Why Did Trump’s January 6 Indictment Take So Long?

Why Did Trump’s January 6 Indictment Take So Long?

Why Did Trump’s January 6 Indictment Take So Long?

There’s plenty of blame to go around—starting with Attorney General Merrick Garland.


Special prosecutor Jack Smith’s latest indictment of Donald Trump, for his role in fomenting the attempted coup of January 6, 2021, marks a dramatic new turn in the effort to hold the authoritarian ex-president accountable for his actions. Citing four federal counts, including the abridgment of voters’ civil rights under the Enforcement Act of 1879, enacted to punish Klan-led racial terror in the South, Smith laid out a detailed account of the many lies, intimidation ploys, and conspiratorial plots Trump launched to illegally reverse the outcome of a presidential election he knew he’d lost.

Smith also carried out his investigation and drafted Trump’s indictment at a remarkably swift pace—Attorney General Merrick Garland appointed him only last November—even as he was also overseeing the probe into Trump’s mishandling of sensitive federal documents at his Mar-a-Lago compound. So while it is indeed a relief to ponder the prospect that Trump may face actual consequences for his subversion of the Constitution and his governing oath, it’s also vital to ask ourselves just why and how a case this important for the rescue of whatever remains of our democracy, and founded on a great deal of already available public information, aroused such belated and half-hearted interest from the justice system.

The indictment’s chronicle of the events surrounding Trump’s coup scheme is painful to revisit, largely because it exposes how jury-rigged and vulnerable to abuse our patchwork system of election oversight is. With the instincts of a true Mob chieftain, Trump sought out all those weaknesses, cajoling election officials and state attorneys general, and demanding that his Justice Department investigate already discredited campfire tales of voting corpses, vote tabulations outnumbering actual populations, and mysterious truckloads of pre-completed ballots transported across state lines. All the while, Trump made a point of broadcasting his lies far and wide on social media, all the while summoning his movement’s wrath against anyone standing his way, from election workers conducting ballot counts to his own vice president.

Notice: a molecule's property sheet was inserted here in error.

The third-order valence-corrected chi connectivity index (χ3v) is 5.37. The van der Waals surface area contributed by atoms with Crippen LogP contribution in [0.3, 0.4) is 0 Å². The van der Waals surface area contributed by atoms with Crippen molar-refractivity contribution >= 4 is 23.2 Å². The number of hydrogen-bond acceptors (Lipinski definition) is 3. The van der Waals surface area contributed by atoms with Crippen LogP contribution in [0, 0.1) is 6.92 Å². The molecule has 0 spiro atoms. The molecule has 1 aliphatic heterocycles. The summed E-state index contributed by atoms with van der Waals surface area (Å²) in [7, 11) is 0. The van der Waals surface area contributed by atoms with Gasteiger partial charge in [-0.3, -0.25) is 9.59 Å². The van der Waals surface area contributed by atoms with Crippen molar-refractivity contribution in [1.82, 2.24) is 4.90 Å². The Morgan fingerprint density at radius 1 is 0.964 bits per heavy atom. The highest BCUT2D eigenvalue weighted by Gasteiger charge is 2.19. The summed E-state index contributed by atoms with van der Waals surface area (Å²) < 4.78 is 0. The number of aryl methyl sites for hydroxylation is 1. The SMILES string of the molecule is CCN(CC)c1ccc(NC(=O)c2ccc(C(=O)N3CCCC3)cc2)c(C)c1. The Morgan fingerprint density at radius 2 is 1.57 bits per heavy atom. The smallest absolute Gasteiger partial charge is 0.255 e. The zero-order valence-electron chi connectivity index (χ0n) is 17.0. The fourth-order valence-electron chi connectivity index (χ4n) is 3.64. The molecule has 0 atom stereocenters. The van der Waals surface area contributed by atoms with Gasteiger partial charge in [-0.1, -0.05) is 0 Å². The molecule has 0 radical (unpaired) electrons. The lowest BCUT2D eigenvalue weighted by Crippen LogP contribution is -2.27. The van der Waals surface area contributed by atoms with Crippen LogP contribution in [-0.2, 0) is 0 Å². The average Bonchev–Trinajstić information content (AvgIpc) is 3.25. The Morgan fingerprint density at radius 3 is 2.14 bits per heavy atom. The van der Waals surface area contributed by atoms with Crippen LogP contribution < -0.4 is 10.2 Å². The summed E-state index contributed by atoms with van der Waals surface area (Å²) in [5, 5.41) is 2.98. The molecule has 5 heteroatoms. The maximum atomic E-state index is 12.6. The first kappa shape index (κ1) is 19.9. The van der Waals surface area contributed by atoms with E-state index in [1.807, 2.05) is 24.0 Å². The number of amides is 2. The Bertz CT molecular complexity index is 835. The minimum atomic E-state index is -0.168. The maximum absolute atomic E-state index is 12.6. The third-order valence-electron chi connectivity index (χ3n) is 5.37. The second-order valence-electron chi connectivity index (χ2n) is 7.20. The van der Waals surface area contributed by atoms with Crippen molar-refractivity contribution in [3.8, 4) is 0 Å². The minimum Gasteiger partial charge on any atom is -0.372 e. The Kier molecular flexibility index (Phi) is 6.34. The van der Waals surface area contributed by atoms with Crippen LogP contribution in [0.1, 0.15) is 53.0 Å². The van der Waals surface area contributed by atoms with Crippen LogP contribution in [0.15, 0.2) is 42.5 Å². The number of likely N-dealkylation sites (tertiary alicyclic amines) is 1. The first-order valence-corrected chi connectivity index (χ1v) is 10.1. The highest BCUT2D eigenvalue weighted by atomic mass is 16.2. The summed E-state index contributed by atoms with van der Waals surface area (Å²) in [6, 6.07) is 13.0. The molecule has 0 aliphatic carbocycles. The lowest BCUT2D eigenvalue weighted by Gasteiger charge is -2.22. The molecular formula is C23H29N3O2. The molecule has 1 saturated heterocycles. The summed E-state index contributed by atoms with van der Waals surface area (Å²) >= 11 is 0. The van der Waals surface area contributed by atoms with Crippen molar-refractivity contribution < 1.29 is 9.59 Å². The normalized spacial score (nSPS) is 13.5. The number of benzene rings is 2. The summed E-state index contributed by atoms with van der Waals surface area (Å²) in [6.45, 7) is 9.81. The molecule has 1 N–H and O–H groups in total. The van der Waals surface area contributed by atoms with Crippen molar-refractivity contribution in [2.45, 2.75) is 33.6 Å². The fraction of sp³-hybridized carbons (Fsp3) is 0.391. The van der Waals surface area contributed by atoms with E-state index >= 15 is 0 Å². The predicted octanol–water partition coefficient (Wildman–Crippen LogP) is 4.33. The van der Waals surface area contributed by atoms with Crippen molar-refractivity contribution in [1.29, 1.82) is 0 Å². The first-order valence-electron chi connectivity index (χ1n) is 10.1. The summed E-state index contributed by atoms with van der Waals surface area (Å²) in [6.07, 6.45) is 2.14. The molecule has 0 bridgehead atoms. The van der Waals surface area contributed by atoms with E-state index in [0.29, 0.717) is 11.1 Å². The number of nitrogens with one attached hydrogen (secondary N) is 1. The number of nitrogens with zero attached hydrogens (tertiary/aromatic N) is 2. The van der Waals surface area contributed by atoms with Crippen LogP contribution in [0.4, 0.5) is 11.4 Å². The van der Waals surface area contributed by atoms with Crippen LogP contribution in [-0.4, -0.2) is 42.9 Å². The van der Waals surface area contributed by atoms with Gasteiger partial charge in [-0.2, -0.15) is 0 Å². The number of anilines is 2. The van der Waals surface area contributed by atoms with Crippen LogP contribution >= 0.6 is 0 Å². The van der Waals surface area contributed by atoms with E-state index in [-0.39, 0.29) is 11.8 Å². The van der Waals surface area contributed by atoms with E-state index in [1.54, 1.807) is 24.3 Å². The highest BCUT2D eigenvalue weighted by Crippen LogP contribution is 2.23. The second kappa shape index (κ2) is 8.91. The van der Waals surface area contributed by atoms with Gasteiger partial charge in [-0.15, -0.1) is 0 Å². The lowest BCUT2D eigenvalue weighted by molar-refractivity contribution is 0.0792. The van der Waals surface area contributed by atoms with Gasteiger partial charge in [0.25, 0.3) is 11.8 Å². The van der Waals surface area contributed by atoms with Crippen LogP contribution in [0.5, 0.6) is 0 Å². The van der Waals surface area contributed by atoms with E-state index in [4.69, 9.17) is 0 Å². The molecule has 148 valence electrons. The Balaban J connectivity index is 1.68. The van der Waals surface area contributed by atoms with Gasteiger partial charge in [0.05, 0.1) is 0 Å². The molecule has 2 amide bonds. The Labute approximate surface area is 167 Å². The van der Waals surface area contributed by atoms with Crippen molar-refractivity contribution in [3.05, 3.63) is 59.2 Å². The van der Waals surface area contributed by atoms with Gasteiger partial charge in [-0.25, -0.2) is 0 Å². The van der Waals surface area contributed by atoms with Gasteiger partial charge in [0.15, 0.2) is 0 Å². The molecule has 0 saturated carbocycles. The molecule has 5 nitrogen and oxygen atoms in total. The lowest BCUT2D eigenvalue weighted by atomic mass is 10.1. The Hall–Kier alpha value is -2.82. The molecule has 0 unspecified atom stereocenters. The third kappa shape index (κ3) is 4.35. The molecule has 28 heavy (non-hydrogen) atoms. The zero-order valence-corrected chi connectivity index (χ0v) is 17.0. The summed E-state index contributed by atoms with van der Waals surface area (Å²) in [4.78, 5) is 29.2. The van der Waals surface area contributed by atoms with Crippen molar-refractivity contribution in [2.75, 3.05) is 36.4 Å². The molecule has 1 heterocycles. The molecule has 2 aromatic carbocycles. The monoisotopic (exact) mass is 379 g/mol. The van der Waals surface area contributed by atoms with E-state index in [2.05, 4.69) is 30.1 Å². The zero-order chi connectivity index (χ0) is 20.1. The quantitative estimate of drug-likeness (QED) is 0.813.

Alas, the same basic profile of a sclerotic and unresponsive status quo holds for the federal enforcement of election law, as the institutional background behind Smith’s January 6 probe makes all too clear. From the outset of his tenure atop the Justice Department, Attorney General Merrick Garland evinced little interest in mounting any such investigation, fearing that the GOP’s permanently aggrieved MAGA base would view it as a weaponized, partisan effort to hound Trump into political irrelevance. As a blockbuster report by The Washington Post’s Carol D. Leonnig and Aaron C. Davis revealed this June, for a full year after the insurrection, Garland’s team looking into January 6 “consisted of just four prosecutors working with agents with the U.S. Postal Inspection Service and the National Archives and Records Administration.” Garland also shunned any wider probe into Trump’s coterie of political shills and hack-legal advisers building the case for him to gin up a bogus roster of alternate electors from swing states to throw Congress’s January 6 certification of results into chaos. Those sycophants and grifters are now unnamed co-conspirators in Smith’s indictment, and will be subject to future legal proceedings. In the end, Garland didn’t mount an investigation into the electors scheme until 15 months after the failed coup attempt.